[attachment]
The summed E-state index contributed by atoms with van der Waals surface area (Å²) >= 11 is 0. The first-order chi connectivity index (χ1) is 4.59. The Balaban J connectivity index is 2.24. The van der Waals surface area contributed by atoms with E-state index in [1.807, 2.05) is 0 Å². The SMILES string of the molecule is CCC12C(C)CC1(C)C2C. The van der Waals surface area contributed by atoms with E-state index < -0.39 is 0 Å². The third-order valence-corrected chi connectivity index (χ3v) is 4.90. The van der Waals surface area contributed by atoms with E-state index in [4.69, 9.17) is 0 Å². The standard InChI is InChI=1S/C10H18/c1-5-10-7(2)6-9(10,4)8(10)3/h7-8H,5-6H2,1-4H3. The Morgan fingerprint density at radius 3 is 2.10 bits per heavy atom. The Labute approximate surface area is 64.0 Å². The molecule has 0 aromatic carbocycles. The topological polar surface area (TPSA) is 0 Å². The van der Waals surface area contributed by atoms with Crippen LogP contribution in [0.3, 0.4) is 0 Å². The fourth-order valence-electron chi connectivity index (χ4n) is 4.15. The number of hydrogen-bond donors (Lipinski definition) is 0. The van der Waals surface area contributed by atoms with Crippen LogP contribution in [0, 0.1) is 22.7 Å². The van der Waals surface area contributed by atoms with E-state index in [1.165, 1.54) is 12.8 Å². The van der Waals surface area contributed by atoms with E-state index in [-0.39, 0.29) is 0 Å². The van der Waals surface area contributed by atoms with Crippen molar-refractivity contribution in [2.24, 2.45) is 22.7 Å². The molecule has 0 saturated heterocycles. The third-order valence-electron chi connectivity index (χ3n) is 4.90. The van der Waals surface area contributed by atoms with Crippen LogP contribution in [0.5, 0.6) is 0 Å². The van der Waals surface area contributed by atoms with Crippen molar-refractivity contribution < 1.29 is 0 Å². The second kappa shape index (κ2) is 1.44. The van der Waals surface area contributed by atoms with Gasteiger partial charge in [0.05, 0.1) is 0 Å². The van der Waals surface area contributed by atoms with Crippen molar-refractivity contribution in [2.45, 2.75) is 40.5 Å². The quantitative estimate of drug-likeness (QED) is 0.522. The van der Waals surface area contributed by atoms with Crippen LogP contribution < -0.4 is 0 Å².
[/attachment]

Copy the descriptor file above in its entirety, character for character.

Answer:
The summed E-state index contributed by atoms with van der Waals surface area (Å²) >= 11 is 0. The first-order chi connectivity index (χ1) is 4.59. The Balaban J connectivity index is 2.24. The van der Waals surface area contributed by atoms with E-state index in [1.807, 2.05) is 0 Å². The SMILES string of the molecule is CCC12C(C)CC1(C)C2C. The van der Waals surface area contributed by atoms with E-state index < -0.39 is 0 Å². The third-order valence-corrected chi connectivity index (χ3v) is 4.90. The van der Waals surface area contributed by atoms with E-state index in [4.69, 9.17) is 0 Å². The standard InChI is InChI=1S/C10H18/c1-5-10-7(2)6-9(10,4)8(10)3/h7-8H,5-6H2,1-4H3. The Morgan fingerprint density at radius 3 is 2.10 bits per heavy atom. The Labute approximate surface area is 64.0 Å². The molecule has 0 aromatic carbocycles. The topological polar surface area (TPSA) is 0 Å². The van der Waals surface area contributed by atoms with Crippen LogP contribution in [0.3, 0.4) is 0 Å². The fourth-order valence-electron chi connectivity index (χ4n) is 4.15. The number of hydrogen-bond donors (Lipinski definition) is 0. The van der Waals surface area contributed by atoms with Crippen LogP contribution in [0, 0.1) is 22.7 Å². The van der Waals surface area contributed by atoms with E-state index in [1.165, 1.54) is 12.8 Å². The van der Waals surface area contributed by atoms with E-state index in [-0.39, 0.29) is 0 Å². The van der Waals surface area contributed by atoms with Crippen molar-refractivity contribution in [2.24, 2.45) is 22.7 Å². The molecule has 0 saturated heterocycles. The third-order valence-electron chi connectivity index (χ3n) is 4.90. The van der Waals surface area contributed by atoms with Crippen LogP contribution in [0.5, 0.6) is 0 Å². The van der Waals surface area contributed by atoms with Crippen molar-refractivity contribution < 1.29 is 0 Å². The second kappa shape index (κ2) is 1.44. The van der Waals surface area contributed by atoms with Gasteiger partial charge in [0.05, 0.1) is 0 Å². The van der Waals surface area contributed by atoms with Crippen molar-refractivity contribution in [2.45, 2.75) is 40.5 Å². The quantitative estimate of drug-likeness (QED) is 0.522. The van der Waals surface area contributed by atoms with Crippen LogP contribution < -0.4 is 0 Å².